Regarding the disappointment, actually I was inspired by this article about Pulchra and its bad reputation. @Eccmy pointed out that it started from a twitter discussion where users complained about the stark difference between the prototype and the actual product. I think the majority is still reluctant to buy from them despite few commenters like @murialita said that their newer stuff is worth a second try. That brings us to point #2. Because most people stay away from FOTS, Pulchra, Griffon and the likes, we tend to follow them (irrespective of the motive).

dtindcarea (1 month ago) #75799765Leith, you are misattributing herd mentality to doing quantitative and qualitative research on a given figure. I've found that doing that research can make a big difference in avoiding buying disappointing figures and getting your money's worth.
Yes, first I got to admit I missed that point. @Miruna and others have said about the expensive nature of this hobby so doing research is a rational thing to do. Especially that people seem to focus on objective measures such as photos, etc. I think herd behavior is more apparent when we buy everyday products in a supermarket, in which there is little incentive to research beforehand.

When making point #2, actually I was thinking more from the first time collectors' point of view rather than the seasoned ones. On this end of year article by @galablue, one shop win by a very large margin so there may be some reason outside their excellent service. I guessed many first-time buyers choose the popular one and stick with them if it's satisfactory enough. It's similar to the phenomenon in which people tend to choose a crowded restaurant rather than the empty one. While it seems that the decision is a rational one (the busier one maybe has better food), people are just making their decision based on the decision of others.

Somewhat related is the effect of culture. From the poll in my other article, we find that the majority of MFC users are from the USA. Dutch sociologist Geert Hofstede breaks culture down into five dimensions (as seen below) and in the individualism dimension the USA ranks on the higher extreme. So, I've been expecting that most of you guys are invulnerable to the herd bias ^^.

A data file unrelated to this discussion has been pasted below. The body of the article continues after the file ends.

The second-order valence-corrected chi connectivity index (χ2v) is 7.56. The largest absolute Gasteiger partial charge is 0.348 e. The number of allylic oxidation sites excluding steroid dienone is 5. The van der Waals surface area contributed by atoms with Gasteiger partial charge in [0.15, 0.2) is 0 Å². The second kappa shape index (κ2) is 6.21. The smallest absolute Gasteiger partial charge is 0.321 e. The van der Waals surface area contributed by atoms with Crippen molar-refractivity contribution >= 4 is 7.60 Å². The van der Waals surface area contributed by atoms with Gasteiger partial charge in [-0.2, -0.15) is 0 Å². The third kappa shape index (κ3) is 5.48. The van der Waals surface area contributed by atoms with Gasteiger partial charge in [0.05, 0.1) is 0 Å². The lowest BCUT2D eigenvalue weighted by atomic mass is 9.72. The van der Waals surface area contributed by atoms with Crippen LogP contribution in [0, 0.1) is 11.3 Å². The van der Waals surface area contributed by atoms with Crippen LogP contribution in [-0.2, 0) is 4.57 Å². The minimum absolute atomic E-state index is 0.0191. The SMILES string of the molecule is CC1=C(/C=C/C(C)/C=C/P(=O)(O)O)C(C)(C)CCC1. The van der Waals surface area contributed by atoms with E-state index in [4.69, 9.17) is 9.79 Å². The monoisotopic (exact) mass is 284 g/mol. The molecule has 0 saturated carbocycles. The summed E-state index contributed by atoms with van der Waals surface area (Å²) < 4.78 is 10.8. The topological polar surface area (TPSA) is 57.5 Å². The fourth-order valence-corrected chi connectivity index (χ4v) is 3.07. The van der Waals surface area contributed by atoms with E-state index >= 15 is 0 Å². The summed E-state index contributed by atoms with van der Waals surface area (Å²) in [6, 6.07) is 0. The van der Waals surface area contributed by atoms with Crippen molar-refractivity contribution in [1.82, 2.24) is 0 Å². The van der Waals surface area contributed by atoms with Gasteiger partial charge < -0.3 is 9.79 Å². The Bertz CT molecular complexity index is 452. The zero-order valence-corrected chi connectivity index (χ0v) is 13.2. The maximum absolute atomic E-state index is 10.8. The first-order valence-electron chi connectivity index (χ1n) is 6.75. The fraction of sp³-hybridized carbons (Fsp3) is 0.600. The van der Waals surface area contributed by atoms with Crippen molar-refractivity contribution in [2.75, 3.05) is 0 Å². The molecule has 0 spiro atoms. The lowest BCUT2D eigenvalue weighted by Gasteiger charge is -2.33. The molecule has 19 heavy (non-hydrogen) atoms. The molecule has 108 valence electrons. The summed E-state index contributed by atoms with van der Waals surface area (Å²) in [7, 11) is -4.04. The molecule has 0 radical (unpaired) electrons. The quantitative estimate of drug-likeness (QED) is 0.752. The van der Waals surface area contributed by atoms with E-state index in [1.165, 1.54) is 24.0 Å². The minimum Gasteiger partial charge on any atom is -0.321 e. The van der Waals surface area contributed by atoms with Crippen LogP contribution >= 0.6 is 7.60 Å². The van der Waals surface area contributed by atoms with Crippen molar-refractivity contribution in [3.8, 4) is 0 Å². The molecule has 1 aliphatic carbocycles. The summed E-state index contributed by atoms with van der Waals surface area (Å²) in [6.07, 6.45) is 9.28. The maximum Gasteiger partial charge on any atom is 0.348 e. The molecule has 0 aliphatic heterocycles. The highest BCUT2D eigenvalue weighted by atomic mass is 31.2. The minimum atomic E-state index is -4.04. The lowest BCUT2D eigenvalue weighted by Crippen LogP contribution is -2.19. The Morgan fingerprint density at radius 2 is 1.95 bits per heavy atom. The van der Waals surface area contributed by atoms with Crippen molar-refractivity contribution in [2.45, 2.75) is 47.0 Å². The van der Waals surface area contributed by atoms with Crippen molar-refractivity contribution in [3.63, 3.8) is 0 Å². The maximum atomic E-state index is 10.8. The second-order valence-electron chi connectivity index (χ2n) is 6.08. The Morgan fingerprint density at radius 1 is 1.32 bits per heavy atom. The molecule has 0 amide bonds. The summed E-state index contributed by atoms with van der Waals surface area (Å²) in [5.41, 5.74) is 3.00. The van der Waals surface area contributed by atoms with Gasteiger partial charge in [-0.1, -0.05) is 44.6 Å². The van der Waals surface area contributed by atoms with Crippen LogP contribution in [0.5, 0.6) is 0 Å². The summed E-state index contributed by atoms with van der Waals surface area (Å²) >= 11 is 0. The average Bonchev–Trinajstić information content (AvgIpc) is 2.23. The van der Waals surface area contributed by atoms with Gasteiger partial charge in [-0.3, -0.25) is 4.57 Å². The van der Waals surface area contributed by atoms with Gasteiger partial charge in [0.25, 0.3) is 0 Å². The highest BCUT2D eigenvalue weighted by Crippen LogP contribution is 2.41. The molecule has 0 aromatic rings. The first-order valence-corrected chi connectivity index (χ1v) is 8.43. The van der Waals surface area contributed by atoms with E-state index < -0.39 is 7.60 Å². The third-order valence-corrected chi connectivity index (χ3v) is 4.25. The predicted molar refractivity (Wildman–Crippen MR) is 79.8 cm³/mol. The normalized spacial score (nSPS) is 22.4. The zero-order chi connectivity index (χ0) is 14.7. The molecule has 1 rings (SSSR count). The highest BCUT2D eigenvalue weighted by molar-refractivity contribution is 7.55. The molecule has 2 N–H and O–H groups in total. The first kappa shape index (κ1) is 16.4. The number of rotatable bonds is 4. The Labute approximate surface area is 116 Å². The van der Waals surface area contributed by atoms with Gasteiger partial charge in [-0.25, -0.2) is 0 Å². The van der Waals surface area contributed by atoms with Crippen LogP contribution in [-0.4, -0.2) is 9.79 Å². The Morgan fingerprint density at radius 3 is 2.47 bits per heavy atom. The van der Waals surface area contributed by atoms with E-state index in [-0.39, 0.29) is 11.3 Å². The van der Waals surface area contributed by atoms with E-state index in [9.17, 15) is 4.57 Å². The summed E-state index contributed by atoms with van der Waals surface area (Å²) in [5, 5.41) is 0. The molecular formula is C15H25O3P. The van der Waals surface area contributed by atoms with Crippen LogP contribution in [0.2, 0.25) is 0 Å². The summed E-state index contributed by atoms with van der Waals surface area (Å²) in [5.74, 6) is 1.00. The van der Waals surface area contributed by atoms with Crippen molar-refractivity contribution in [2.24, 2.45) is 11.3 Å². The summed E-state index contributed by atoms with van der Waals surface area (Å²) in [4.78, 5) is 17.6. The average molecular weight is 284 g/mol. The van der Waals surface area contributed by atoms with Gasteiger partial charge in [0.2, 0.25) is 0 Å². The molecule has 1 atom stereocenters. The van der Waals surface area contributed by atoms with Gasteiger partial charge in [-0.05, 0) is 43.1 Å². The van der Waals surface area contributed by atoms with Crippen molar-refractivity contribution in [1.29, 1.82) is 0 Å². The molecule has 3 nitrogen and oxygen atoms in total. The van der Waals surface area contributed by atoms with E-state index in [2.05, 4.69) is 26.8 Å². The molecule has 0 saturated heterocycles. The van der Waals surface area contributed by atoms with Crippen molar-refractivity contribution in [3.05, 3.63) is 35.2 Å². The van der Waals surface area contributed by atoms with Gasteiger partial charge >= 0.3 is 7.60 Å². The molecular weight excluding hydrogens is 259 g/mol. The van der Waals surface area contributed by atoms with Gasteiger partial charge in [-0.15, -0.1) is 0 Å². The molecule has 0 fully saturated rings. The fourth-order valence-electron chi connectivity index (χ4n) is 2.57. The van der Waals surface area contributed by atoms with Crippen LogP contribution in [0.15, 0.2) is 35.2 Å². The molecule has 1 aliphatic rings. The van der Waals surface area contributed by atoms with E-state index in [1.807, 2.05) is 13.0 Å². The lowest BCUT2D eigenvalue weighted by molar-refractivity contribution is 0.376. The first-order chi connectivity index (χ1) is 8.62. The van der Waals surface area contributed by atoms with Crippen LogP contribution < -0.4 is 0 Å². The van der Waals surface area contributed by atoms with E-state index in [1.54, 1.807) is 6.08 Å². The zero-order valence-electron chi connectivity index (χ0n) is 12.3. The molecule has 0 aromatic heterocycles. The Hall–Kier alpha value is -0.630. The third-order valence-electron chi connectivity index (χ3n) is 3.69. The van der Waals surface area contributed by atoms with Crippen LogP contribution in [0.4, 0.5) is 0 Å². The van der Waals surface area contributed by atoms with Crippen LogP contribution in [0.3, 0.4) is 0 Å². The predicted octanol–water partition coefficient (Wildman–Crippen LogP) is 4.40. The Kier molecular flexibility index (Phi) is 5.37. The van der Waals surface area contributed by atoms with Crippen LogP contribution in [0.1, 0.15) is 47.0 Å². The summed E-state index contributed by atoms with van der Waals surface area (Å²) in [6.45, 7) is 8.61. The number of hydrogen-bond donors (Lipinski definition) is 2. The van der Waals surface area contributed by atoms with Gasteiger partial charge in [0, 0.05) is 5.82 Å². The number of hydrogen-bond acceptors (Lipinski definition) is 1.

https://uploads.toptal.io/blog/image/123790/toptal-blog-image-1502375001383-120438933faf463892012abf2cf9cede.png
1 month ago
3pt
I send pictures to my friends and ask things like "Which face best fits ____?" or "This figure's really expensive, help me justify the price tag!" so in that way, people's opinions influence my purchases.

But at the end of the day I buy what I like, no matter who says what. I've got figures from series that none of my friends are into. They're for me to enjoy, after all.
1 month ago
3pt
I watch a ton of figure reviews.
the reviewer's opinion does not matter to me, I'm able to determine myself if I will like the toy by the closeup shots and seeing the range of movement.
but all of the above doesn't change the fact that I'm only buying figures of characters that I like in the first place. so no and no.
1 month ago
3pt
Herd behavior happens when you expect other people to see/know about your decision and want to avoid disappointing them. Your clothes, your hairstyle, your car and things like that.
Figures aren't, unless you share your room with other people, no one except you (or your family) will ever see them. So it's not applicable.

Having a reason to decide, yes that's a thing but it can go either way. "I'll buy this to avoid spending another 10 hours thinking about whether I should buy it or not" is one thing I sometimes do if I fail to find any other reason to decide one way or another - the fact I was even considering buying the figure is enough proof that I'm interested in buying one. Considering I don't buy expensive figures, I rather regret wasting $20 than wasting a lot of time then buying the figure anyway or regret missing out on it.
It's common sense though, if you don't have a reason to decide, why would you? Such a decision is no better than flipping a coin.
1 month ago